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The Fed's Hawkish Stance

In Sunday's New York Times, President Obama's former economic advisor, Christina Romer, implored the Fed to do more to stimulate the economy. In her argument for this policy she abandoned the usual hawk versus dove characterization of the Fed's Open Market Committee members and placed the members into two new groups, the empiricists and the theorists:
Empiricists, as the name suggests, put most weight on the evidence. Empirical analysis shows that the main determinants of inflation are past inflation and unemployment.
With inflation low and unemployment high, empiricists see little inflationary threat from further monetary easing. Theorists see much more to worry about:
Theorists, on the other hand, emphasize economic models that assume people are highly rational in forming expectations of future inflation. ... For theorists, any rise in an indicator of expected or future inflation, like the recent boom in commodity prices, suggests that the Fed's credibility is at risk. They fear that general inflation could re-emerge quickly, despite high unemployment.
She sides with empiricists and calls for more easing, a position I agree with. However, as she notes, even the empiricists are relatively hawkish, and if there is any evidence that inflation is becoming a threat, they will join with the theorists and raise interest rates to ensure inflation remains under control. Thus, the groups are relatively equal in their hawkishness, they simply differ on the degree to which inflation poses a threat at the present time.

Why such a hawkish stance among the members of the Fed? They are certainly wary about the expansive monetary policy to date and, while I don't think inflation is much of a worry right now, keeping a close eye of inflation indicators is certainly warranted.

But there is more to the hawkishness than worry about the Fed's expansionary policy to combat the recession. There is also the longer run issue of how the federal budget deficit might affect monetary policy. If the deficit is not reined in, and if interest rates begin to rise as the economy recovers - as they certainly will at some point, though not any time soon - then the Fed will need to decide how to respond. If the Fed keeps interest rates low, it runs the danger of monetizing the debt and causing inflation. But if the Fed allows the interest rate to rise, it will run the risk of slowing the economy. Thus, if the debt continues to grow and interest rates start to rise, the Fed won't have any good options, particularly if the economy is running at less than full capacity.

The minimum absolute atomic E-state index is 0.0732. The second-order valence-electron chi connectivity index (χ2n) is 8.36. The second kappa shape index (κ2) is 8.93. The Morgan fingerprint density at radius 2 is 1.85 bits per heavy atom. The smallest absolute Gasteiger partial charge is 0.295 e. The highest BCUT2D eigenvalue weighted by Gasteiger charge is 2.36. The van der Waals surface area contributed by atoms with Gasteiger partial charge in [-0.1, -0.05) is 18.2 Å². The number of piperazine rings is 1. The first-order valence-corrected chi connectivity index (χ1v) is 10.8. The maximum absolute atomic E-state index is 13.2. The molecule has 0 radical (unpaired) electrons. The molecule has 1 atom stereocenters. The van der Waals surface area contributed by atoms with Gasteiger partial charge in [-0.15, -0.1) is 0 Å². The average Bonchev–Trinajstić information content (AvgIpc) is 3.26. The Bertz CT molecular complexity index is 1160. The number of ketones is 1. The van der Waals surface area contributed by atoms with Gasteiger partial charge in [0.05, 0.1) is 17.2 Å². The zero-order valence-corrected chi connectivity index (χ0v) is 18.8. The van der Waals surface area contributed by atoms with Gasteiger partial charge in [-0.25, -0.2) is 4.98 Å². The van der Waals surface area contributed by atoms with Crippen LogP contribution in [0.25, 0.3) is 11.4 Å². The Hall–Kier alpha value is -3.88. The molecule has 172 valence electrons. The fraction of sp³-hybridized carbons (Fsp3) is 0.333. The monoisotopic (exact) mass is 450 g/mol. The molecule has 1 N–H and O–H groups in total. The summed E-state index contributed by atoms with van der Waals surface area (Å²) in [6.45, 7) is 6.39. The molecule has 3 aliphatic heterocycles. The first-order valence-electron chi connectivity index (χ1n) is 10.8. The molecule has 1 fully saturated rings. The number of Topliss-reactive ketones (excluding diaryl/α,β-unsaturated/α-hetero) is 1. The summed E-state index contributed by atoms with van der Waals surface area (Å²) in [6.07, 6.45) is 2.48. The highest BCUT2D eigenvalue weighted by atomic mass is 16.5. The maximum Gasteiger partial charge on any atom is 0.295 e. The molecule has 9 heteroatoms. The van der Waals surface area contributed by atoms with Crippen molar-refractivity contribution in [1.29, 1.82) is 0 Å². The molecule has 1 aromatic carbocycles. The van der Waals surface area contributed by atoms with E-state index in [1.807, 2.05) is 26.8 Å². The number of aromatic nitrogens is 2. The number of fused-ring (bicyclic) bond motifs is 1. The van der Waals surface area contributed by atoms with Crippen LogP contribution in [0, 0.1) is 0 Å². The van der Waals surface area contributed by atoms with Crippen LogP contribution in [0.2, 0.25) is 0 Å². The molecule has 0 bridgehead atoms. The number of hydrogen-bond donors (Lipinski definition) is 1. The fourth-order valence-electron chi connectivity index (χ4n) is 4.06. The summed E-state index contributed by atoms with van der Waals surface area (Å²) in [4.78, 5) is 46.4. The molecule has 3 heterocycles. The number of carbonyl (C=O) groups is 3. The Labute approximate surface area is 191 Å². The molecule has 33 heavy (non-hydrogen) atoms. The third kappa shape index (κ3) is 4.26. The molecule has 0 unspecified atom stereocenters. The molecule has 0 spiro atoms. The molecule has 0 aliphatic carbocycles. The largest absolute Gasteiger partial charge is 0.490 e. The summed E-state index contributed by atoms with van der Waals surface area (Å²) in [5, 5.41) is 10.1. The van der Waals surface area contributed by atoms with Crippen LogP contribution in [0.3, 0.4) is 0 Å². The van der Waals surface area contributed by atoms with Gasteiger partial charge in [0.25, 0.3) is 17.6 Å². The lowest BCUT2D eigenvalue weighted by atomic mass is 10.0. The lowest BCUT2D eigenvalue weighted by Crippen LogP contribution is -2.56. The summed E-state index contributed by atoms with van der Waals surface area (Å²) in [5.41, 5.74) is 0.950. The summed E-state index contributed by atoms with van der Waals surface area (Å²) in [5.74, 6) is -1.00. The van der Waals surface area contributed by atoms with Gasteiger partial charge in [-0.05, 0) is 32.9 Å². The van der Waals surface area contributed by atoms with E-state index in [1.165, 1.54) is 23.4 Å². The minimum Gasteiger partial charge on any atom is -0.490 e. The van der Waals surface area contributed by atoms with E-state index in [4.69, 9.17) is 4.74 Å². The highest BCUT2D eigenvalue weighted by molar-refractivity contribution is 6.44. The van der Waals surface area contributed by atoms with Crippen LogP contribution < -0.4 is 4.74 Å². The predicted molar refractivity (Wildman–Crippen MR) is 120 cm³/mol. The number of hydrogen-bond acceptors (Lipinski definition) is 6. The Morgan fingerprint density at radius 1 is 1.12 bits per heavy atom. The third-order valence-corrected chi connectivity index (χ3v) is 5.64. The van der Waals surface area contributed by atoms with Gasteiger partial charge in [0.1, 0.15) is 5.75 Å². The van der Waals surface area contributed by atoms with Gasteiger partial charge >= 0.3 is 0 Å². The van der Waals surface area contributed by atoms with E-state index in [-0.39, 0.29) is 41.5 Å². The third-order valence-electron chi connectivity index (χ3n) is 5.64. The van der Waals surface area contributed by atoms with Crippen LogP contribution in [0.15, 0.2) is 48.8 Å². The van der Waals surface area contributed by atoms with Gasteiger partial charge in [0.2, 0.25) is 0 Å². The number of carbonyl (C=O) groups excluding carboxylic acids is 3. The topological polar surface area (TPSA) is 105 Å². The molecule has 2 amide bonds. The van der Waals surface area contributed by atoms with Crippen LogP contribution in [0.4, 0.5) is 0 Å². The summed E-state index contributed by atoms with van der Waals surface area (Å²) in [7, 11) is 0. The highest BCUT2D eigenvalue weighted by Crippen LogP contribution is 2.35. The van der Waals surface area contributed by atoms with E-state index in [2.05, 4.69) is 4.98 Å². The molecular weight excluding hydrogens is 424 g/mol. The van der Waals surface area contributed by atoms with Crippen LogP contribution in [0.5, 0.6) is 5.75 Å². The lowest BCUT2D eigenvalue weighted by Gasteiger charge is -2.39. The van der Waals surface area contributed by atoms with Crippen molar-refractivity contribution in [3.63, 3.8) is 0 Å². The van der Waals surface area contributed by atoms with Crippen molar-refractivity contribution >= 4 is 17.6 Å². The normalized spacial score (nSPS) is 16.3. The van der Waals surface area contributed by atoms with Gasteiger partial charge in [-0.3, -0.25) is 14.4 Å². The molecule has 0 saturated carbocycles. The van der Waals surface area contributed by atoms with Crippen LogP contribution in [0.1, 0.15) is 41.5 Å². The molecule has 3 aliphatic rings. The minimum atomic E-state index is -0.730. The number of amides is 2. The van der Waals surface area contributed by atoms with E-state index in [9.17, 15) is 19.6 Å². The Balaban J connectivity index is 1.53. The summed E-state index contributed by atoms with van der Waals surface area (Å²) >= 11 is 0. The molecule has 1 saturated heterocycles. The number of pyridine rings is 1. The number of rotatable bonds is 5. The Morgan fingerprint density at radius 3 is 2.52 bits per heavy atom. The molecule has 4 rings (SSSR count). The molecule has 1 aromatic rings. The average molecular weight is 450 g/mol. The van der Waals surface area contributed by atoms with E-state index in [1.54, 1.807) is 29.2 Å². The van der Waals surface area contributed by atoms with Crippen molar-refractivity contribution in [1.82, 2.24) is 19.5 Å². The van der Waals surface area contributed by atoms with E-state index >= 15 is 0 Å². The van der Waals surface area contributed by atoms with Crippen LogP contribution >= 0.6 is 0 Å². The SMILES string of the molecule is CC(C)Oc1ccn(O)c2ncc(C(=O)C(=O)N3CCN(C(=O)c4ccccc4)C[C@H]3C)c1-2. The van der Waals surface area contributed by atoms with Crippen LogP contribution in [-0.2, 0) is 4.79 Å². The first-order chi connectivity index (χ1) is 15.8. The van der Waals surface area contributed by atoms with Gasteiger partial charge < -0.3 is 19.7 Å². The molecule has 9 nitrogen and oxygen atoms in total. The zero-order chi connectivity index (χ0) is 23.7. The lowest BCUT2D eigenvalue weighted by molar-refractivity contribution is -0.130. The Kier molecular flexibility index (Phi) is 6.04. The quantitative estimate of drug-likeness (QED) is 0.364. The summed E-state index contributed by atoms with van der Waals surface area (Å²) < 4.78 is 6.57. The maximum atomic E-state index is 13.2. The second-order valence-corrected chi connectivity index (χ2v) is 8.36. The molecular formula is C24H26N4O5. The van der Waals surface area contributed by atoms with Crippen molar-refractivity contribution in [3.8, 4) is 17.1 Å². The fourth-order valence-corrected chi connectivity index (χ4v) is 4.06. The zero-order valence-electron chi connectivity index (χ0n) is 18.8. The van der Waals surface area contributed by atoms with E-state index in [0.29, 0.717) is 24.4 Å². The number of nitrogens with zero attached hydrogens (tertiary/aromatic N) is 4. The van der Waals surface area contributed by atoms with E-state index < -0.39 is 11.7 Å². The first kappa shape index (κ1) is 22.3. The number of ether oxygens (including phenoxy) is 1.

The hawkishness we are seeing presently is, in part, a signal to Congress that if they don't get the budget under control, they cannot count on the Fed to bail them out through inflationary debt monetization. The Fed is sending a very clear message that it will raise interest rates rather than let inflation become a problem even if that means slowing the economy and increasing unemployment.

But there is a danger here. Members of Congress may use this message about the difficulties deficits pose for monetary policy to bolster their efforts to pass budget reductions in the short-run that do very little to solve the long-run budget problem. For example, the GOP's proposal to cut $61 billion from discretionary spending through cuts in programs such as Head Start and Pell Grants will do almost nothing to solve the long-run deficit problem, which is driven primarily by rising health care costs, but it could slow the recovery substantially.

The Fed cannot allow itself to be pushed into debt monetization by Congress, so communication along these lines is appropriate. However, how this message is communicated is critical. There are some members of the Fed who believe that tighter fiscal policy is needed now - mostly the same people who are calling for tighter monetary policy. But, fortunately for the economy, they appear to be in the minority. Those Fed members who think that tighter monetary or fiscal policy is in the short-run will be harmful need to make it clear that although it's important to solve the long-run budget problem, short-run contraction could be harmful and it could actually work against fixing the long-run problem.

I don't mean to say that Congress should refrain from making plans to reduce the deficit now. If Congress can somehow deliver a credible long-run plan, one that kicks in once the economy is on firmer footing, that could bolster confidence and help in the short-run. Importantly, it could also give the Fed and fiscal authorities more breathing room to deal with problems that might arise in the future, say from an oil price spike.

But immediate cuts to programs that have little or nothing to do with the long-run budget problem will harm the recovery, give the public a false sense of security that Congress is making headway on the budget problem, and it will not avoid the need to address the long-run budget issue down the road. The members of the Fed who understand this reality must do a better job of letting the public know that the current budget proposals would dim employment prospects, do almost nothing about the long-run budget problem, and make it much more likely that the Fed will face difficult choices in the future.